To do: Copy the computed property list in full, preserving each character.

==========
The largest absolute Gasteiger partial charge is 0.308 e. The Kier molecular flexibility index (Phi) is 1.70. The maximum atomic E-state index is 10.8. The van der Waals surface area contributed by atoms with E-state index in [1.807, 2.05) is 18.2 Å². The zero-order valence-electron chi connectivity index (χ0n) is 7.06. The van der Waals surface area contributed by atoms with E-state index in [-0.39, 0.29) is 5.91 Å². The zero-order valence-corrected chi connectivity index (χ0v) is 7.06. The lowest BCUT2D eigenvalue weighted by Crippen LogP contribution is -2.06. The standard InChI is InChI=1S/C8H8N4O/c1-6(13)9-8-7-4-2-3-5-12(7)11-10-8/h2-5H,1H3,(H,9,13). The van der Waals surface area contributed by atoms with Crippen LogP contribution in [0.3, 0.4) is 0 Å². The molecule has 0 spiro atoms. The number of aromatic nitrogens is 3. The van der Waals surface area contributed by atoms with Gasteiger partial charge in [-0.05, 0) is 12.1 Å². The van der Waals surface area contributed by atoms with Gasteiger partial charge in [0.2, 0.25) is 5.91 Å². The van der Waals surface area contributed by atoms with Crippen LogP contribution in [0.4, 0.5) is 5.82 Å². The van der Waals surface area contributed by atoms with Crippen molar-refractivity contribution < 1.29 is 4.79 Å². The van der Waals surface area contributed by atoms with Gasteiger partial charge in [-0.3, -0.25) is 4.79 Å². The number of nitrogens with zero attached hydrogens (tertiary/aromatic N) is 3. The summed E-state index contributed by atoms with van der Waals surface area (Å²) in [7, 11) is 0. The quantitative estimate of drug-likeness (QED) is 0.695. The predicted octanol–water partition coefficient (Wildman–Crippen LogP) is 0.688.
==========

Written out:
The largest absolute Gasteiger partial charge is 0.308 e. The Kier molecular flexibility index (Phi) is 1.70. The maximum atomic E-state index is 10.8. The van der Waals surface area contributed by atoms with E-state index in [1.807, 2.05) is 18.2 Å². The zero-order valence-electron chi connectivity index (χ0n) is 7.06. The van der Waals surface area contributed by atoms with E-state index in [-0.39, 0.29) is 5.91 Å². The zero-order valence-corrected chi connectivity index (χ0v) is 7.06. The lowest BCUT2D eigenvalue weighted by Crippen LogP contribution is -2.06. The standard InChI is InChI=1S/C8H8N4O/c1-6(13)9-8-7-4-2-3-5-12(7)11-10-8/h2-5H,1H3,(H,9,13). The van der Waals surface area contributed by atoms with Crippen LogP contribution in [0.3, 0.4) is 0 Å². The molecule has 0 spiro atoms. The number of aromatic nitrogens is 3. The van der Waals surface area contributed by atoms with Gasteiger partial charge in [-0.05, 0) is 12.1 Å². The van der Waals surface area contributed by atoms with Gasteiger partial charge in [0.2, 0.25) is 5.91 Å². The van der Waals surface area contributed by atoms with Crippen LogP contribution in [0.4, 0.5) is 5.82 Å². The van der Waals surface area contributed by atoms with Crippen molar-refractivity contribution < 1.29 is 4.79 Å². The van der Waals surface area contributed by atoms with Gasteiger partial charge in [-0.3, -0.25) is 4.79 Å². The number of nitrogens with zero attached hydrogens (tertiary/aromatic N) is 3. The summed E-state index contributed by atoms with van der Waals surface area (Å²) in [7, 11) is 0. The quantitative estimate of drug-likeness (QED) is 0.695. The predicted octanol–water partition coefficient (Wildman–Crippen LogP) is 0.688.